New Outpatient Treatment for Heartburn-Related Problem Stops Esophageal Cancer Before It Starts

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Barrett's is a heartburn-related problem that damages the esophagus after repeated exposure to stomach acid. Barrett's sufferers are 125 times more likely to develop cancer of the esophagus, and such cases are rising faster than breast cancer, prostate cancer and melanoma. "Fortunately there's a new outpatient treatment for Barrett's that stops the cancer before it starts," said Dr. Willis Parsons, an expert at treating heartburn.

Dr. Willis Parsons of Northwest Community Hospital: "HALO Ablation Therapy is a simple procedure that doesn't require surgery."

We've treated about 200 patients using this procedure, which is more than any hospital in Illinois

For Dr. Willis Parsons and his team at the Gastroenterology Center at Northwest Community Hospital in Arlington Heights, the latest news on HALO Ablation Therapy, or endoscopic ablation therapy, was confirming.

A study published in The New England Journal of Medicine (''Radiofrequency Ablation in Barrett's Esophagus with Dysplasia,'' May 28, 2009) finds endoscopic ablation therapy to be highly effective at zapping away the potentially precancerous cells associated with Barrett's esophagus.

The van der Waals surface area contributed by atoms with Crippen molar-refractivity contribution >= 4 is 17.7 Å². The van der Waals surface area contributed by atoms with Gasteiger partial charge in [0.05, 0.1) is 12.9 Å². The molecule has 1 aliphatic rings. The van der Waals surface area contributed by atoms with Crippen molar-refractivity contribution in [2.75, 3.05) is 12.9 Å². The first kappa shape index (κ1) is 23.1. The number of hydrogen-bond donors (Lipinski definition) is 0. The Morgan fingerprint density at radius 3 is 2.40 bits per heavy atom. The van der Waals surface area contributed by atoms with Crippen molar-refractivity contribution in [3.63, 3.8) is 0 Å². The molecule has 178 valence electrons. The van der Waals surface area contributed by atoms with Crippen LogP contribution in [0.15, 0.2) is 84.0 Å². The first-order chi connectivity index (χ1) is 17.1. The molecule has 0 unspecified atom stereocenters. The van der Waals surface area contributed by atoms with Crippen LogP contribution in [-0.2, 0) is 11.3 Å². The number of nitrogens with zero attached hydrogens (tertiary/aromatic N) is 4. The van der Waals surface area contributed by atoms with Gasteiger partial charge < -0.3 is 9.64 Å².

"We've treated about 200 patients using this procedure, which is more than any hospital in Illinois," Parsons said. He and his partner, Dr. Rameez Alasadi, train doctors from around the country who come to NCH in Chicago's northwest suburbs to learn how to perform this effective procedure.

HALO Ablation Therapy, or endoscopic ablation therapy, uses heat to burn off precancerous spots on the esophagus. A new device called the HALO 360 is used to provide the treatment. "It's a simple procedure that doesn't require surgery," Parsons said. "It usually takes 35 to 45 minutes, and it's very safe. Patients usually recover quickly despite having a sore throat or chest discomfort for a few days after the procedure."

According to the American Gastroenterological Association, more than 60 million Americans experience heartburn at least once each month. "Blame it on our lifestyles," Parsons said. "It includes improper diets, eating on the run, and a variety of stress-related conditions."

Parsons recommends that people who suffer from heartburn more than twice a week, or who have trouble falling asleep because of it, have a gastroenterologist examine them. "You could have gastroesophageal reflux disease, or GERD, which is treatable," he said. "If you ignore it, the constant backing up of stomach acid can burn the lining of your esophagus, leading to Barrett's, which may turn into cancer."

For more information on heartburn and HALO Ablation Therapy, visit Northwest Community Hospital online at nch.org/heartburn.

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Blaine Krage
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